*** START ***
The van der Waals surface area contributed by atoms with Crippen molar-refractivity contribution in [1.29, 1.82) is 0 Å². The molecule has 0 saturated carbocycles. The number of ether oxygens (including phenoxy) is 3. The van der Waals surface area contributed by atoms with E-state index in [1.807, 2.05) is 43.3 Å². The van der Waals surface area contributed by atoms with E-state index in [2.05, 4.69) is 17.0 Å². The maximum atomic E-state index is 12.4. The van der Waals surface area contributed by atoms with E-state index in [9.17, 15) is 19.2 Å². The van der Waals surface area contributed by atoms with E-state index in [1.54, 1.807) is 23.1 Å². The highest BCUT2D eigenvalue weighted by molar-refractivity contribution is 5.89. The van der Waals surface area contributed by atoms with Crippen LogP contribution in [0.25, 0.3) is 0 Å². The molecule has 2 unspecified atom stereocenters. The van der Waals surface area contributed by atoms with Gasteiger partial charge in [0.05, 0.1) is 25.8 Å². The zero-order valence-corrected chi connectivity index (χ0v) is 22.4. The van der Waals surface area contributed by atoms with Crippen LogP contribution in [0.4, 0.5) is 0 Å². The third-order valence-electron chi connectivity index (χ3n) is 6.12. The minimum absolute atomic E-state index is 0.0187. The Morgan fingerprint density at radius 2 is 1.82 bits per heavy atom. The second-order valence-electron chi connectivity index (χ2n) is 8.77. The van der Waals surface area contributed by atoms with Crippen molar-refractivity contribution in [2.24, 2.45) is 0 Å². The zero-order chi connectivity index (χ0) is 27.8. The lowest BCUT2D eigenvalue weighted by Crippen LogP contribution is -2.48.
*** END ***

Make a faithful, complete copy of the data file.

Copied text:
The van der Waals surface area contributed by atoms with Crippen molar-refractivity contribution in [1.29, 1.82) is 0 Å². The molecule has 0 saturated carbocycles. The number of ether oxygens (including phenoxy) is 3. The van der Waals surface area contributed by atoms with E-state index in [1.807, 2.05) is 43.3 Å². The van der Waals surface area contributed by atoms with E-state index in [2.05, 4.69) is 17.0 Å². The maximum atomic E-state index is 12.4. The van der Waals surface area contributed by atoms with E-state index in [9.17, 15) is 19.2 Å². The van der Waals surface area contributed by atoms with E-state index in [1.54, 1.807) is 23.1 Å². The highest BCUT2D eigenvalue weighted by molar-refractivity contribution is 5.89. The van der Waals surface area contributed by atoms with Crippen LogP contribution in [0.25, 0.3) is 0 Å². The molecule has 2 unspecified atom stereocenters. The van der Waals surface area contributed by atoms with Gasteiger partial charge in [0.05, 0.1) is 25.8 Å². The zero-order valence-corrected chi connectivity index (χ0v) is 22.4. The van der Waals surface area contributed by atoms with Crippen LogP contribution in [0.4, 0.5) is 0 Å². The third-order valence-electron chi connectivity index (χ3n) is 6.12. The minimum absolute atomic E-state index is 0.0187. The Morgan fingerprint density at radius 2 is 1.82 bits per heavy atom. The second-order valence-electron chi connectivity index (χ2n) is 8.77. The van der Waals surface area contributed by atoms with Crippen molar-refractivity contribution in [2.24, 2.45) is 0 Å². The zero-order chi connectivity index (χ0) is 27.8. The lowest BCUT2D eigenvalue weighted by Crippen LogP contribution is -2.48.